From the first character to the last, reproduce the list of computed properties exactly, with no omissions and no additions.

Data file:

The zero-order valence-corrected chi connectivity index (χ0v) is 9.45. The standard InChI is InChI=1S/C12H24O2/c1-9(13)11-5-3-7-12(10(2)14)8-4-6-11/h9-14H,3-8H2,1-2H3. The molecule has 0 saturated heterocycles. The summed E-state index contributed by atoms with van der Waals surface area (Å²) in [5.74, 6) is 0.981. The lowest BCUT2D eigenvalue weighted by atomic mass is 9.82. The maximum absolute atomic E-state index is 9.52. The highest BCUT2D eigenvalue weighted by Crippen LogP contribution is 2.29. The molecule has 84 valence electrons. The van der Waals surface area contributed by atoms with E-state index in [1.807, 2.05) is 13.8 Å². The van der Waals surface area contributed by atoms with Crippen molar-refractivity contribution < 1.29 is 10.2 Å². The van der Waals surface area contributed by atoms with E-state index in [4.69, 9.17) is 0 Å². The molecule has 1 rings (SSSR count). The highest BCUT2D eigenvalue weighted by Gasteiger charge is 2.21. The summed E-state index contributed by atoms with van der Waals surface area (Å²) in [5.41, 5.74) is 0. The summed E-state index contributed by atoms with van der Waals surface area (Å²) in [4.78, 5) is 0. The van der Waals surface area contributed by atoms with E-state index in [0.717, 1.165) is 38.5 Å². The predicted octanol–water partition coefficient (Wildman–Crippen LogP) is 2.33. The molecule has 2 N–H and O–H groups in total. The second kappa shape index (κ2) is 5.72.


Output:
The zero-order valence-corrected chi connectivity index (χ0v) is 9.45. The standard InChI is InChI=1S/C12H24O2/c1-9(13)11-5-3-7-12(10(2)14)8-4-6-11/h9-14H,3-8H2,1-2H3. The molecule has 0 saturated heterocycles. The summed E-state index contributed by atoms with van der Waals surface area (Å²) in [5.74, 6) is 0.981. The lowest BCUT2D eigenvalue weighted by atomic mass is 9.82. The maximum absolute atomic E-state index is 9.52. The highest BCUT2D eigenvalue weighted by Crippen LogP contribution is 2.29. The molecule has 84 valence electrons. The van der Waals surface area contributed by atoms with E-state index in [1.807, 2.05) is 13.8 Å². The van der Waals surface area contributed by atoms with Crippen molar-refractivity contribution < 1.29 is 10.2 Å². The van der Waals surface area contributed by atoms with E-state index in [4.69, 9.17) is 0 Å². The molecule has 1 rings (SSSR count). The highest BCUT2D eigenvalue weighted by Gasteiger charge is 2.21. The summed E-state index contributed by atoms with van der Waals surface area (Å²) in [5.41, 5.74) is 0. The summed E-state index contributed by atoms with van der Waals surface area (Å²) in [4.78, 5) is 0. The van der Waals surface area contributed by atoms with E-state index in [0.717, 1.165) is 38.5 Å². The predicted octanol–water partition coefficient (Wildman–Crippen LogP) is 2.33. The molecule has 2 N–H and O–H groups in total. The second kappa shape index (κ2) is 5.72.